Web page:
School of legal thought and action that advances the use of law for social transformation. Originated in continental Europe and Latin America in the 1970s, it established itself as one of the leading theoretical and practical loci of criticism of legal positivism in those regions. Given its focus on the links among law, politics, and social context, it has spurred a wide range of scholarly studies and public debates inspired by a sociolegal approach.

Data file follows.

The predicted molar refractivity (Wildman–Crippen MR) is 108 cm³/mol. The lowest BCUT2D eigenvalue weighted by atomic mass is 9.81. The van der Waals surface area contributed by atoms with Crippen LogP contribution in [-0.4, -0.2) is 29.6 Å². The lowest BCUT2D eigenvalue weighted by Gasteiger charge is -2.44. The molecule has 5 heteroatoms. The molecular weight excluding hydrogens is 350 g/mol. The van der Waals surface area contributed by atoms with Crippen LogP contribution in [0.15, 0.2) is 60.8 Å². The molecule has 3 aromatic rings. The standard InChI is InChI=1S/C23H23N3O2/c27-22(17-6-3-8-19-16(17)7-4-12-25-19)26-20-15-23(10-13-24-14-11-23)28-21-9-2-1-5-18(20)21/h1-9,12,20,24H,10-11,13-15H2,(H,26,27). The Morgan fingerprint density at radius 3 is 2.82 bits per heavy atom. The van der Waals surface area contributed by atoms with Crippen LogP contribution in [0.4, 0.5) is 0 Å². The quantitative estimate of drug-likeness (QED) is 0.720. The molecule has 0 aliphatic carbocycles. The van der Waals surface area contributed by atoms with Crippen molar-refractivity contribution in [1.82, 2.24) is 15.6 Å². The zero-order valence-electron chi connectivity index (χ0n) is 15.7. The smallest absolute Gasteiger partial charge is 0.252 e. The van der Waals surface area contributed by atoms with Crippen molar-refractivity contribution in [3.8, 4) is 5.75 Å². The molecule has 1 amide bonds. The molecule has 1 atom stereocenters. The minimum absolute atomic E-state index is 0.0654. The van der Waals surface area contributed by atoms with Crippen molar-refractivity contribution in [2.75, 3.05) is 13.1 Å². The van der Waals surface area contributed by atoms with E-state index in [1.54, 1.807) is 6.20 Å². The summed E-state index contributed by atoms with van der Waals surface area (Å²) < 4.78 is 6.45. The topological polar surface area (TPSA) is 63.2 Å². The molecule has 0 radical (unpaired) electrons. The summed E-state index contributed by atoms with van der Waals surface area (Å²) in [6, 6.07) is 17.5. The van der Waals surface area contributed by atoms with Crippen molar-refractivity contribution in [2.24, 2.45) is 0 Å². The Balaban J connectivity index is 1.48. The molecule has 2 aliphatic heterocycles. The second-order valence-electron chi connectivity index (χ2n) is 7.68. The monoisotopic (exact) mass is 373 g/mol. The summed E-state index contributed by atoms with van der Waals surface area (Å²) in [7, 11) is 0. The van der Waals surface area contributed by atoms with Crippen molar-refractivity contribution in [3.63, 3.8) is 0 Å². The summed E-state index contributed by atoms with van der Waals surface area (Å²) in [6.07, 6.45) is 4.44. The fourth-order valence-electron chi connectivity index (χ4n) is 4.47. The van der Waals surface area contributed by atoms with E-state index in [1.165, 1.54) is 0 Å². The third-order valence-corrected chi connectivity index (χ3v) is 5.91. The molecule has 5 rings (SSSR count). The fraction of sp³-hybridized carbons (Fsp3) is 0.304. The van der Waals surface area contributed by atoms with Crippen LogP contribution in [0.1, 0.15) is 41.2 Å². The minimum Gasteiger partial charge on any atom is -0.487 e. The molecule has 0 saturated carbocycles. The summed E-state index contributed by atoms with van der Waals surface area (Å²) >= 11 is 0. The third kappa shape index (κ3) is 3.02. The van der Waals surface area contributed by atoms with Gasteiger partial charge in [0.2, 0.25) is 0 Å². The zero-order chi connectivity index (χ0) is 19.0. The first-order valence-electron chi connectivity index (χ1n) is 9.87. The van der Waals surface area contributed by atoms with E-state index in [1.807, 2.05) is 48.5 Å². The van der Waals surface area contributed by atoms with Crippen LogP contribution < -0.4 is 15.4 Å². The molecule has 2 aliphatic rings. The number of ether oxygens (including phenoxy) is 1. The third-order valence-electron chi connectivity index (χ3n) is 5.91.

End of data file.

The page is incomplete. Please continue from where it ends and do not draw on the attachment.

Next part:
(Entry prepared for the Encyclopedia of Law and Society: American and Global
Perspectives, edited by David Clark. Thousand Oaks: Sage, 2006)